Muscat/Dubai: The Tropical Cyclone Shaheen battered Oman on Sunday, killing at least three people, including a child, as authorities urged residents to evacuate coastal areas and delayed flights to and from the capital, Muscat.
The cyclone made landfall on Sunday night just off from Muscat, Oman's capital, with winds reaching up to 150kph (93 mph), according to the state-run Oman News Agency. The cyclone quickly lost strength and forecasters downgraded it to a tropical storm.
A child who had been swept away by water was found dead in Wilayat of Al Amerat, the state news agency said earlier, and another person was missing. Meanwhile, rescue teams pulled the bodies of two Asian workers from their home hit by a landslide in the Rusayl industrial area of Muscat province, Oman’s National Committee for Emergency Management said.
Video footage from local broadcasters showed vehicles submerged as people tried to make their way through muddy brown floodwater.
Hours earlier, the centre of the cyclone made a landfall between the wilayats of Musannah and Suwaiq, accompanied by strong winds and thunder showers.
Across the sea in Iran, six people were killed in Chabahar port in the southeastern province of Sistan-Baluchestan, parliament’s news agency ICANA reported, citing deputy speaker Ali Nikzad.
“Infrastructure, including electrical facilities and roads, was damaged,” provincial governor Hossein Modarres-Khiabani told Iran’s official IRNA news agency.
The eye of the storm was 220 kilometres (130 miles) off the coast of the province, he said.
The cyclone will continue to cause heavy rainfall in North and South Al Batinah with rainfall forecast in the 200mm to 500mm range. The governorates of Al Dhahirah, Al Buraimi and Al Dakhiliyah will be hit by the cyclone after midnight with rainfall ranging between 100mm and 300mm, the Civil Aviation Authority (CAA) said earlier in its weather update.
Oman's wadis (streams/ravines) were overflowing and streets in several governorates, including Muscat, were flooded as Shaheen dumped rain ahead of its landfall. Gusty winds exceeding 45 knots were blowing over Muscat.
Oman earlier delayed and rescheduled flights to and from the airport of its capital city Muscat to Sunday evening or until further notice, the sultanate’s airports authority said on its official Twitter account. Flight tracker reported several flights skirting the Sea of Oman flight path to avoid the stormy winds. Oman Air has rescheduled flights to and from Mumbai, Delhi, Kochi, Manila, Colombo, Dhaka, Salalah, Dar Es Salam and Duqum.
* The most deadly ones were in 1890, and the category 5 Cyclone Gonu, which struck the sultanate in 2007, and Cyclone Phet in 2010, which caused great material losses.
* The losses due to the two cyclones that struck Oman are estimated at $4 billion.
The national capital is at a standstill, with traffic stopped across the city. The Royal Oman Police is running patrols across the affected areas. The stormy weather has also resulted in power outages in some places in the sultanate. The national emergency committee said the power supply would be cut in Al Qurm, east of the capital, to avoid accidents.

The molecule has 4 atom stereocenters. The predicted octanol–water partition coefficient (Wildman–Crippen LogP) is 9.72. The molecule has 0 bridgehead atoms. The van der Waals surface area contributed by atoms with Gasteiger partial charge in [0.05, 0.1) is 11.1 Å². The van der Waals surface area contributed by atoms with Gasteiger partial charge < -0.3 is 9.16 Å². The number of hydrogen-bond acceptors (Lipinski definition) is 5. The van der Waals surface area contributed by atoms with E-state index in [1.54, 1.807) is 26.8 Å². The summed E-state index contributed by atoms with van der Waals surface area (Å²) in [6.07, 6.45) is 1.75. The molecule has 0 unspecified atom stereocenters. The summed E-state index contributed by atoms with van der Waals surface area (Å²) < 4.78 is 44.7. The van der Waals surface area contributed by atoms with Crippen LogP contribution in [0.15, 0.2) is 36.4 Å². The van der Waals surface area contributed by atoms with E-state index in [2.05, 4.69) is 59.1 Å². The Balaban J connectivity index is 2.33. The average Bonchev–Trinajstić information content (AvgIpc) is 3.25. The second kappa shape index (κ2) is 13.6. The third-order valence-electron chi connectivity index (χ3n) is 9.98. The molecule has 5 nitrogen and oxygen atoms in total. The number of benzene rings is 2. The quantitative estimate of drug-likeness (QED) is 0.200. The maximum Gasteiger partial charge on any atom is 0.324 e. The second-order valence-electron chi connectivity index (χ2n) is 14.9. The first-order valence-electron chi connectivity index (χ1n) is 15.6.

Sea-front residences evacuated
Highways and interior lanes in residential and industrial areas have been flooded as incessant rains continue. Residents of North Al Ghubra, a region known for sea-front residences, have been evacuated as of October 2 night. The residents of premium water-front property Almouj have also been evacuated. Many schools and other public utility buildings have been converted into shelters. More than 2,700 people were put up in the emergency shelters.
Muttrah Souq, the water-front, facing the corniche in Muscat has been closed. The barricade separating the land from the waterfront in certain places across the cornich had fallen off due to the force of the water. Police and security personnel were in patrol through the night and even as this goes to print, staving off traffic from the areas. The residents staying in low-lying areas in this locality have been moved to shelters.
A statement from the National Committee for Emergency Management (NCEM) earlier in the day said: “Movement is cut off on the streets of Muscat Governorate, except for the Muscat Expressway, so as to allow for the movement of emergency and humanitarian assistance until cyclone Shaheen passes, and its effects are no more seen in the Governorate of Muscat.”
Most of the oil-exporting country’s five million people live in and around Muscat. Roads in the capital would be open only to vehicles on emergency and humanitarian journeys until the storm dies down, authorities said.
Traffic was also suspended in the Governorates of North and South Al Batina and there will be access only for emergency and humanitarian cases as the eye of the cyclone approaches the land with gusty winds. Heavy rains are expected to reach 500mm.
“Wind speeds accompanying the cyclone are accelerating to 135 km/hr,” the NCEM said, and called for all to stay home and take precautionary measures as more heavy rain is expected during the coming hours.
The Omani government declared a public holiday on Sunday and Monday “due to the adverse climate conditions,” State-run Oman News Agency said in a statement, and the airports authority said flights would be rescheduled. -- With inputs from agencies